Plaintiff, in support of its contentions, relied primarily upon Platte & Denver C. & M. Co. v. Dowell, 17 Colo. 376, 30 P. 68, decided in 1892. On the other hand, defendants relied primarily upon City of Twin Falls v. Harlan, 27 Idaho 769, 151 P. 1191, decided in 1915 and subsequently affirmed in Hendrix v. City of Twin Falls, 54 Idaho 130, 29 P.2d 352, decided in 1934, and again cited with approval in State v. Finney, 65 Idaho 630, 150 P.2d 130, decided in 1944.

In that connection, the afore-cited case relied upon by plaintiff is clearly distinguishable from that at bar not only upon the facts but also upon the issues presented for decision. It was an action to recover damages for the death of a boy by drowning because defendant was allegedly guilty of negligence per se in failing to comply with a state statute containing provisions comparable in some respects with the ordinance at bar, which statute applied to all cities of the first class or their equivalent, and preserved the right of recovery in such cases. Defendant, appellant therein, a milling corporation, owned and operated a large uncovered and unprotected canal for milling purposes, as distinguished from irrigation, which conveyed a large volume of water a distance of several miles through a thickly populated district of Denver. The incline was such that the large volume of water necessarily flowed with great rapidity; as the court said [17 Colo. 376, 30 P. 71], "a constant menace to life and property" which the corporation "has no constitutional right to perpetuate * * *." It was concluded that the statute was not the imposition of an unreasonable precaution, and under the particular circumstances appearing did not unlawfully deprive appellant of its property or the enjoyment thereof. We do not have such a situation presented here.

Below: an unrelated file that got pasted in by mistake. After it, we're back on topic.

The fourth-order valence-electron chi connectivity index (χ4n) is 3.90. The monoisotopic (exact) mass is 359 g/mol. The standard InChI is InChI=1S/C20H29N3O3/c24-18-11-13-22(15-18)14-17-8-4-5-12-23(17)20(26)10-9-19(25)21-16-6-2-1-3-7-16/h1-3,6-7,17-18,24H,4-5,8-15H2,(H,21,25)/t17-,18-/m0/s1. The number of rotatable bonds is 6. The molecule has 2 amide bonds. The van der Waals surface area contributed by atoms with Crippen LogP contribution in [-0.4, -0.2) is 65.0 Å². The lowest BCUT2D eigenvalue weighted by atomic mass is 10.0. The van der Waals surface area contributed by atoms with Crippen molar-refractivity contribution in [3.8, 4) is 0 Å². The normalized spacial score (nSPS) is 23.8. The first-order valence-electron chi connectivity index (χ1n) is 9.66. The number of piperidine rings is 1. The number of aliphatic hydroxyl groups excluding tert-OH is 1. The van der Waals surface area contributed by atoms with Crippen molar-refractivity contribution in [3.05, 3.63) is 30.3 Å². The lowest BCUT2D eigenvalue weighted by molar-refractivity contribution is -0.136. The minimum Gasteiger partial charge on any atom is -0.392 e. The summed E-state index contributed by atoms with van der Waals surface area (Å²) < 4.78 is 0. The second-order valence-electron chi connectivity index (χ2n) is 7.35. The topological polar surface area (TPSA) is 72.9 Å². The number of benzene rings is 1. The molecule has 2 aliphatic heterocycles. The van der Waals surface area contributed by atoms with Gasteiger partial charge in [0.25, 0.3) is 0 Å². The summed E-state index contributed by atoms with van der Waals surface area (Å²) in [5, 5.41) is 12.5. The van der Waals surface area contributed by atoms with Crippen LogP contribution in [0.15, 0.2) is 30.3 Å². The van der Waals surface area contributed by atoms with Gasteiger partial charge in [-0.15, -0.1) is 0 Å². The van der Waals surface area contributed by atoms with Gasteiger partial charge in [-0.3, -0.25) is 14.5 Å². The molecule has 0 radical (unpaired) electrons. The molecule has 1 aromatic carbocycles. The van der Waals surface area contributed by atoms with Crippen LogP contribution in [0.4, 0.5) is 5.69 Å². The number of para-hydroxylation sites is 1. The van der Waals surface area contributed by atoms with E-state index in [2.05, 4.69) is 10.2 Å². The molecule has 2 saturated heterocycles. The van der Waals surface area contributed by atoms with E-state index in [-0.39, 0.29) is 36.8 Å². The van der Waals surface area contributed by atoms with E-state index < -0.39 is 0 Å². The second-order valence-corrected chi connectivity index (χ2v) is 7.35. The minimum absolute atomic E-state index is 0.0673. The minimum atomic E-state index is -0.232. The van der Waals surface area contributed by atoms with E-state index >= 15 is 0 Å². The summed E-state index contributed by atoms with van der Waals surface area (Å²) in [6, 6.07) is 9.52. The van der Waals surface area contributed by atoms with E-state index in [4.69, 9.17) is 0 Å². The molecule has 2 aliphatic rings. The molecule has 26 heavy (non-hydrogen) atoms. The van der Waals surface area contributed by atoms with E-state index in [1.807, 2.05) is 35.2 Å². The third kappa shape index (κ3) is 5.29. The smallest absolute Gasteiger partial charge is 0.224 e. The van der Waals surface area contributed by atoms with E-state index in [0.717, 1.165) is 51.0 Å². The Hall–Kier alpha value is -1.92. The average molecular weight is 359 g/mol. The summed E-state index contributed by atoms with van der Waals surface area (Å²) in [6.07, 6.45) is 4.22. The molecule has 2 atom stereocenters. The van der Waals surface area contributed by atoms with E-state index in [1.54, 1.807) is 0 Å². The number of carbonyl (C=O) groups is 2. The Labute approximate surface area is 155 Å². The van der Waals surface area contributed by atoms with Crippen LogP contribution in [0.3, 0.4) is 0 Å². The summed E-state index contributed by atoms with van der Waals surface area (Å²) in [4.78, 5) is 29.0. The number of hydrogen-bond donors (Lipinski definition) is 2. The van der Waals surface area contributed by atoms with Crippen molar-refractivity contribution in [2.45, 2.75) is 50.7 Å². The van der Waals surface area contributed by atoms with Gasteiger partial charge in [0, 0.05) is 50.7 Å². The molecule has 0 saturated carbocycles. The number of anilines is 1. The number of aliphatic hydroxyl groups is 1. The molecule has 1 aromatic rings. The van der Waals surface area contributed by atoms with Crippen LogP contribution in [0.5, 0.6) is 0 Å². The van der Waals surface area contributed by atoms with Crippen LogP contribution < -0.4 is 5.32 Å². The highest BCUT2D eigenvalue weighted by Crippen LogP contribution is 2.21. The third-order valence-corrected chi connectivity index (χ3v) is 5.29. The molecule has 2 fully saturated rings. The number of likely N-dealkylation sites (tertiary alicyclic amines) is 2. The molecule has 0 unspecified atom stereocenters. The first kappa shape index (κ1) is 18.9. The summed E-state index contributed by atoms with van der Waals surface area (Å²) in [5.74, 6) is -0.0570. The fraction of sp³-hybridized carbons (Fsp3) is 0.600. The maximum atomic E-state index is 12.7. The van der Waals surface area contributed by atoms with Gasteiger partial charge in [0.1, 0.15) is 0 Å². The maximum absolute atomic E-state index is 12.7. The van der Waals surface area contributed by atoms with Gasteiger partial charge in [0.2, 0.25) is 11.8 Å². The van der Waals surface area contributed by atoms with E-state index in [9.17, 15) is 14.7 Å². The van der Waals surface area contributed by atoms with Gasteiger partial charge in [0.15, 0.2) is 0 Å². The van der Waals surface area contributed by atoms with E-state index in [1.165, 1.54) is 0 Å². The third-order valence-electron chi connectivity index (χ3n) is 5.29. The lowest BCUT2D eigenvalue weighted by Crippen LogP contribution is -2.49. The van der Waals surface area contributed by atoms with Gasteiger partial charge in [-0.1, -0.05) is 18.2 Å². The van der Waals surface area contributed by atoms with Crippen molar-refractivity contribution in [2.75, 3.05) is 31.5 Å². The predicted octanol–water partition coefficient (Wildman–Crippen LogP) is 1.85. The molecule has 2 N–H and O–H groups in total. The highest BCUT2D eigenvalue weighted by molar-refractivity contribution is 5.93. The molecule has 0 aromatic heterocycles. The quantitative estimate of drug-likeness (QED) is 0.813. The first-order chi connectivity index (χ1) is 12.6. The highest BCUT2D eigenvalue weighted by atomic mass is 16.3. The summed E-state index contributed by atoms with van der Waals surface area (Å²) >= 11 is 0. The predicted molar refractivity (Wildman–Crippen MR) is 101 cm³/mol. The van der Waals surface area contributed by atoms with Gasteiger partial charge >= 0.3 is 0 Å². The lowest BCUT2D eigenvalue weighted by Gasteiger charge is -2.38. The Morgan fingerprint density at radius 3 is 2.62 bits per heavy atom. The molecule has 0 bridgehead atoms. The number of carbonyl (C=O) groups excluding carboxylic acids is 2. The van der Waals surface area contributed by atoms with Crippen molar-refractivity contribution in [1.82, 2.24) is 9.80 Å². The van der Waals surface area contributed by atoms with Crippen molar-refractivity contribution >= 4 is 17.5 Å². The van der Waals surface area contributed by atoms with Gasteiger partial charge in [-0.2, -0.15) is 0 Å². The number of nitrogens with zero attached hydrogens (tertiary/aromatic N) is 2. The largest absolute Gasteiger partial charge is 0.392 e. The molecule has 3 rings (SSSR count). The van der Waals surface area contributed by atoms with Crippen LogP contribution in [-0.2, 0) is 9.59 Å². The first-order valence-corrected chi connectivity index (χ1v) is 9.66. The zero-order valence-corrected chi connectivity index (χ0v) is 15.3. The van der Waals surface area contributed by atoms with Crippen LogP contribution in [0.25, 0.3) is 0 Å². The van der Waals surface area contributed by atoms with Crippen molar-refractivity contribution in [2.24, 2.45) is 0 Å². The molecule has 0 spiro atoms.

On the other hand, the afore-cited case relied upon by defendants is directly in point, and, we conclude, of controlling force in the case at bar. Here in fact we have a stronger case in defendants' favor, because compliance with the unreasonable ordinance would also be confiscatory and take from or deprive defendants of their property without due process of law or payment of just compensation therefor, and in the future would continue to do so as the city, benefitting therefrom, grew and enveloped defendants' property.

Briefly, in that cited case the facts were that during the months of September and October 1904, the irrigation canal involved was authoritatively constructed. The lands through which it was constructed were then unclaimed sagebrush territory. In December 1904 such lands were platted as town lots. Following its construction the land became settled, and in 1905 first a village government and later the city government of Twin Falls was established, which subsequently passed an ordinance comparable in material respects with that here involved. Concededly it was not complied with and the manager of the irrigation company was convicted and fined for failure to comply. He appealed and, as stated in the opinion, under facts comparable with those here involved [27 Idaho 769, 151 P. 1194]: "No unusual conditions exist. Nothing is harmful or dangerous aside from the fact that the people live near it and may fall into it. * * * The general power of a city to declare, prevent, and abate a nuisance does not include the power to declare *551 anything a nuisance which is not one in fact nor one per se."